Travel Blog

African beads and their history Back
African beads and their history
27 May, 2015

From the earliest times nomadic tribes have used beads for adornment, magic and bartering. Beads are some of Africa’s oldest artifacts, unlikely to erode like other crafts. African artisans continue to create beautiful beadwork unique to their tribe or region.






These incredibly rare necklaces originate from the Nupe tribe in northern Nigeria. Multiple stings of antique beads are twisted together and finished off with brass coils, knotted details and a beaded edge.



The smaller the beads, the older and more valuable the necklace. These particular Nupe necklaces are around 60 – 80 years old. Antique Nupe necklaces often possess 18th century ‘white hearts’ – red beads with an inside white layer.



In days gone by, the Hausa people of northern Nigeria believed that wearing snake vertebrae acted as a talisman against snakebites. Recognising the value tribesmen placed on these necklaces, European traders created colourful interlocking beads resembling the vertebrae of the snake to use when bartering.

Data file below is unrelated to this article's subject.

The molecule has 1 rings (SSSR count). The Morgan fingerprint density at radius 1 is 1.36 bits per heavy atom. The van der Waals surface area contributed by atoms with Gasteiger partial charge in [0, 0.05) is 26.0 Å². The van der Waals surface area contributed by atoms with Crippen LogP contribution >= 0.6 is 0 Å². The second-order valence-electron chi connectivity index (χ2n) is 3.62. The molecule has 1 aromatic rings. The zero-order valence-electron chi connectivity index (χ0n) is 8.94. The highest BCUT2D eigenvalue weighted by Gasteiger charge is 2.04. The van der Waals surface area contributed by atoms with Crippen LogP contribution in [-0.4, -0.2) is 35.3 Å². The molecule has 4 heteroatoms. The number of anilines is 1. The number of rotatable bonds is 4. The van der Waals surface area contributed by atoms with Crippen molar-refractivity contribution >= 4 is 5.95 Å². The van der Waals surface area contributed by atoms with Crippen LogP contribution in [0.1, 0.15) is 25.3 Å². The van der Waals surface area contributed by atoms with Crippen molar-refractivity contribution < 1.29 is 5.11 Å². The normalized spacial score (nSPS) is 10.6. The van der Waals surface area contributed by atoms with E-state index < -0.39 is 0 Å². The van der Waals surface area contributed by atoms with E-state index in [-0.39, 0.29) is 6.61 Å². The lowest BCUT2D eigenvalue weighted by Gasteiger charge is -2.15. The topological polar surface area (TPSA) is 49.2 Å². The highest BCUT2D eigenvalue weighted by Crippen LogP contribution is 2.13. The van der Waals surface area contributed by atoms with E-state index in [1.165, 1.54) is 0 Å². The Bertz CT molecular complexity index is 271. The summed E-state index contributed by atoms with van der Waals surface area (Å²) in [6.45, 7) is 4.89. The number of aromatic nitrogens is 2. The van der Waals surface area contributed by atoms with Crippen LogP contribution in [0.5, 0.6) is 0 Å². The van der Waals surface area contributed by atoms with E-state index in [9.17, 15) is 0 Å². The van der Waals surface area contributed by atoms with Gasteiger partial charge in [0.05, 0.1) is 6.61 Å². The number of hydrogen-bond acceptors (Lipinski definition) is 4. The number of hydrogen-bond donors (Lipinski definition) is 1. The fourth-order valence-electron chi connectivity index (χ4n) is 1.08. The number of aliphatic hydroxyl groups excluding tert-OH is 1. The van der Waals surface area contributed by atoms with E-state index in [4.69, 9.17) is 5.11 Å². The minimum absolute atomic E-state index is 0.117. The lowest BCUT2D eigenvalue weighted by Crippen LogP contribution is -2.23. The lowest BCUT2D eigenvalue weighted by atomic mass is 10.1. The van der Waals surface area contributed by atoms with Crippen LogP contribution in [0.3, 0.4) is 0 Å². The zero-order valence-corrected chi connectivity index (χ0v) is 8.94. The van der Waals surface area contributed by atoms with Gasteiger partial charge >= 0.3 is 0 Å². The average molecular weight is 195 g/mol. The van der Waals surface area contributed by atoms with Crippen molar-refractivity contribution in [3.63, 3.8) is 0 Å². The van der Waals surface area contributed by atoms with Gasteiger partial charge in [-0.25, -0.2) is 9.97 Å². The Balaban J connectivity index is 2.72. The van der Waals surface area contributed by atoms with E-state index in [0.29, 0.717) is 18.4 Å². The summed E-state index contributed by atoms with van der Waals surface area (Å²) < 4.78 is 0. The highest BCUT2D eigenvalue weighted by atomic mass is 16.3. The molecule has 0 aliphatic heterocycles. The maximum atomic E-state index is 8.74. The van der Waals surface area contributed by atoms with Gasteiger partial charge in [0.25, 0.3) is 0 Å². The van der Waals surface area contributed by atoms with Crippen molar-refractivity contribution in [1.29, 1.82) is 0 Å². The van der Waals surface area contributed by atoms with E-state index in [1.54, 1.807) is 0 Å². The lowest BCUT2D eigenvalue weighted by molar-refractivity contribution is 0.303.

The bone beads below were crafted in Kenya. In comparison to other African beads, bone-beads are lightweight but strong – craftsmen are able to carve and polish them into various shapes and sizes, often combining wooden elements in their bead-making. Their decorative patterns are formed through a wax relief method called batik.




Most African trade beads are Venetian, dating back to the mid-1800’s. Venetian beads were distributed worldwide and traded by the thousands through Africa in the late 1800’s. The process of glass bead production was a highly guarded secret in Italy. Trade beads were bartered for ivory, gold and slaves. Rumour has it, Christopher Columbus traded glass trade beads during his early voyages.

In amongst strings of trade beads you will find rare patterned Millefiori – “a thousand flowers” beads.





Recycled glass beads are fashioned by the Krobo tribe in Ghana. First, recycled glass is crushed and compressed into dry grain. The grain is heated, fusing the glass pieces together. The recycled glass is then rushed into a cast – the bead maker uses cassava leaf stems to create bead-holes. Finally the beads are placed in a homemade furnace causing the glass to melt together and cassava stems to burn away.

Recycled blass beads range from neutral white and beige tones to shades of red, orange, blue, purple and green.